Since most people are now used to 24/7 Internet access from their mobile devices many industries have been forced to change how they interact with their customers. The increased flow of information and ability to order products at anytime from anywhere has entirely disrupted the customer behavior.
The creation of this omnichannel environment, where a customer can receive the same great service online or in-store is particularly changing customer behaviour in retail. The recent launch of Amazon in Singapore is a great example. By entering the market with a promise to deliver any product to any address inside two-hours has thrown down a challenge to every other company – online and physical retail.
This challenge is facing markets across the world, but especially in highly developed retail markets such as South Korea. Recent research indicates that managing omnichannel shoppers is the number one priority for retailers in South Korea.
The Boston Consulting Group has suggested that most customers now want omnichannel experiences when shopping. Their research found that 85% of millennials and 75% of Baby Boomers are ready for omnichannel interactions. This is a new consumer reality.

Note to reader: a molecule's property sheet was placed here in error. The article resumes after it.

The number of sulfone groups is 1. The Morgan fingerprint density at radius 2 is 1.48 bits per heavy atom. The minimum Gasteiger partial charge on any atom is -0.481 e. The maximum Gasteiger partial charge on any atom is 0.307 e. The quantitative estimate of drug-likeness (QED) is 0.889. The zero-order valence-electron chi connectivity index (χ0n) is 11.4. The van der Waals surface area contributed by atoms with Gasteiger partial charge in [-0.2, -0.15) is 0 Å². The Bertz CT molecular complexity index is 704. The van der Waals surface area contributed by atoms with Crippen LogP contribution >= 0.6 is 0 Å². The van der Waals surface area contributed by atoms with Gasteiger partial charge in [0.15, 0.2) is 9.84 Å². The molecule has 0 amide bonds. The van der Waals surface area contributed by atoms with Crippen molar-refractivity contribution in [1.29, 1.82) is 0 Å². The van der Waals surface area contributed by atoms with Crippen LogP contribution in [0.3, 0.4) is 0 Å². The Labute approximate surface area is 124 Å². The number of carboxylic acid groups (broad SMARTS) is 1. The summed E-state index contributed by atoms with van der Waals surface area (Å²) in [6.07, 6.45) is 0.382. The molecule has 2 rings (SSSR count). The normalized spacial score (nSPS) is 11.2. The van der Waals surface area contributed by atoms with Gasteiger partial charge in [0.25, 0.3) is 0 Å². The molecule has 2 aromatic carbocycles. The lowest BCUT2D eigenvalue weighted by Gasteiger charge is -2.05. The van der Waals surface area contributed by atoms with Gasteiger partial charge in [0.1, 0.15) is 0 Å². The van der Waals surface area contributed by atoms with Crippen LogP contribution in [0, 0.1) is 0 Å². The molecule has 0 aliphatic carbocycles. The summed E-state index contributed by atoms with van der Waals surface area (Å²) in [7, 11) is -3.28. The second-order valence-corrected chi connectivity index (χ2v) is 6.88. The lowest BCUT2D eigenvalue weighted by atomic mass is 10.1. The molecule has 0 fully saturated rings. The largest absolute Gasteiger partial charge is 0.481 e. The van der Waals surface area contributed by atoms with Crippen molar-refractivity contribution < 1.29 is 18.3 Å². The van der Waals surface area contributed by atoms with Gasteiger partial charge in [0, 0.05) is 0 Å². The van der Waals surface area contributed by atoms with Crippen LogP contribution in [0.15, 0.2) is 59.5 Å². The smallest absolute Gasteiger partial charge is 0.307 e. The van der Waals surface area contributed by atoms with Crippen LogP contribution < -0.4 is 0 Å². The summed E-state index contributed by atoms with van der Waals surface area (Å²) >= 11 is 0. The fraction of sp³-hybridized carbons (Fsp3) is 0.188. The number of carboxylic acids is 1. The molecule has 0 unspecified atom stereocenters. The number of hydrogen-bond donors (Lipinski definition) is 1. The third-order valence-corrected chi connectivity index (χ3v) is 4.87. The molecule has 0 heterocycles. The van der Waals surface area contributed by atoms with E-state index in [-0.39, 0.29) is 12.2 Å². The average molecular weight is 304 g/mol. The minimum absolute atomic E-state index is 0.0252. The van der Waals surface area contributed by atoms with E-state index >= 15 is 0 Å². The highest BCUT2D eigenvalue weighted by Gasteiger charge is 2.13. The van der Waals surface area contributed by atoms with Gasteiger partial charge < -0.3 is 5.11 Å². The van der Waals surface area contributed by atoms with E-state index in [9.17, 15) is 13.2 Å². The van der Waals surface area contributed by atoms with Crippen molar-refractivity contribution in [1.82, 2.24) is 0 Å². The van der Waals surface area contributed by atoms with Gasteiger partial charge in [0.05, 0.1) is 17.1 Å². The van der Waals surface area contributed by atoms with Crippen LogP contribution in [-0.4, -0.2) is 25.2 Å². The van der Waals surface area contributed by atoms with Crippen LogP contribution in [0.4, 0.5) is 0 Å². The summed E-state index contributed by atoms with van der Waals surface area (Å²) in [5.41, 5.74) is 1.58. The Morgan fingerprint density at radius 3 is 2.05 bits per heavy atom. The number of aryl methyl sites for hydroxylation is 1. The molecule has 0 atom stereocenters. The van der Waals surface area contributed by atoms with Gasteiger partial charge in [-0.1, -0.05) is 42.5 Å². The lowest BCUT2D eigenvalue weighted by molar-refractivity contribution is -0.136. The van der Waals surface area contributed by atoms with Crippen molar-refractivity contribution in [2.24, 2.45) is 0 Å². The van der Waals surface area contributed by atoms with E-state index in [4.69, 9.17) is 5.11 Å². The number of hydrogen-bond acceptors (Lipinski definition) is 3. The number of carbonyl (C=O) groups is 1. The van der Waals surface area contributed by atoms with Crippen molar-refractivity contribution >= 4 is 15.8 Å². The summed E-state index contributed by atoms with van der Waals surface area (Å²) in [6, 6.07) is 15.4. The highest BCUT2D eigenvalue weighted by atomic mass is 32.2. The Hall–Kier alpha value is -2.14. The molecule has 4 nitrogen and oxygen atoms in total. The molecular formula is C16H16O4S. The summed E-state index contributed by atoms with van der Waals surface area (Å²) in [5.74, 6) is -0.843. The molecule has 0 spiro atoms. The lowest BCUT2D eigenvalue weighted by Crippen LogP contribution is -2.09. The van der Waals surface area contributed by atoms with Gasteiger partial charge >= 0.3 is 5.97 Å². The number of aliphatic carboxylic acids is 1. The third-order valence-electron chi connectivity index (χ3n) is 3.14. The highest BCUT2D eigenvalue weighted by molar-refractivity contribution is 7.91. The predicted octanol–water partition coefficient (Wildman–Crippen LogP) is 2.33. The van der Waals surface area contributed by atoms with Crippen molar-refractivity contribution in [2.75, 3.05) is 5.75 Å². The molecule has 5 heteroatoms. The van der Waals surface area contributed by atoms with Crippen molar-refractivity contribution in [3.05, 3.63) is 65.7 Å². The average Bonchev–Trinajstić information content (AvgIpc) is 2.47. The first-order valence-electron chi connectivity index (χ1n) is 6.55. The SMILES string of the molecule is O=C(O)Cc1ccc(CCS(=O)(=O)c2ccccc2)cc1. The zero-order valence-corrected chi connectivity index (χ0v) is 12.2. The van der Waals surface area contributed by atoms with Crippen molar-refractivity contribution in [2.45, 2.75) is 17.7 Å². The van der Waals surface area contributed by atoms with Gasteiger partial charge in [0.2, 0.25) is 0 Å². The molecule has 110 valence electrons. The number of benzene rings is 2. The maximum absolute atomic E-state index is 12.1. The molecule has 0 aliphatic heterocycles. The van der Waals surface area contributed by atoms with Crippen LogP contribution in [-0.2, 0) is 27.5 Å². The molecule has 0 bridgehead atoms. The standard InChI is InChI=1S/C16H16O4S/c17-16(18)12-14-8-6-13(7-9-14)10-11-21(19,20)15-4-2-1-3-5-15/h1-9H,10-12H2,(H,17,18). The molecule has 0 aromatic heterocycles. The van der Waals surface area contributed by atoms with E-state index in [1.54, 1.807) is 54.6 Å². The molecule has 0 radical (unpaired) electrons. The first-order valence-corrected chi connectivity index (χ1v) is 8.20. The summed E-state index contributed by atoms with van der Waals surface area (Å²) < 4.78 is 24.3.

But what does omnichannel shopping really look like? The concept is to blend both the online an in-store experience, so imagine you visited a store during your lunchtime and saw a nice shirt, but didn’t have time to try it on and then buy it. You go home and search for the shirt online, locating it in the online store, purchase it and go back to the store the next day to collect it – rather than waiting for a courier to deliver it.
This complete integration of the online and in-store experience also extends to returns – if customers buy a product they decide that they do not need, such as clothing in the wrong size, then it should be easy and free to return it back to the store.
Some interesting facts about omnichannel shoppers according to research from the Morris Group are:
- Omnichannel shoppers spend 50% more than shoppers focused only on online or in-store purchases
- When shopping in-store, omnichannel shoppers spend around $30 more then other in-store customers
- Omnichannel shoppers are 4.5 times more likely to stay loyal to a brand
It’s clear from the research data than customers want omnichannel shopping. It’s also clear that it’s great for retailers – although it can be complex to deliver the right supply chain and customer service structure to manage this environment. However, in countries such as South Korea this is now the number one priority for companies and we will see many new examples of omnichannel shopping soon.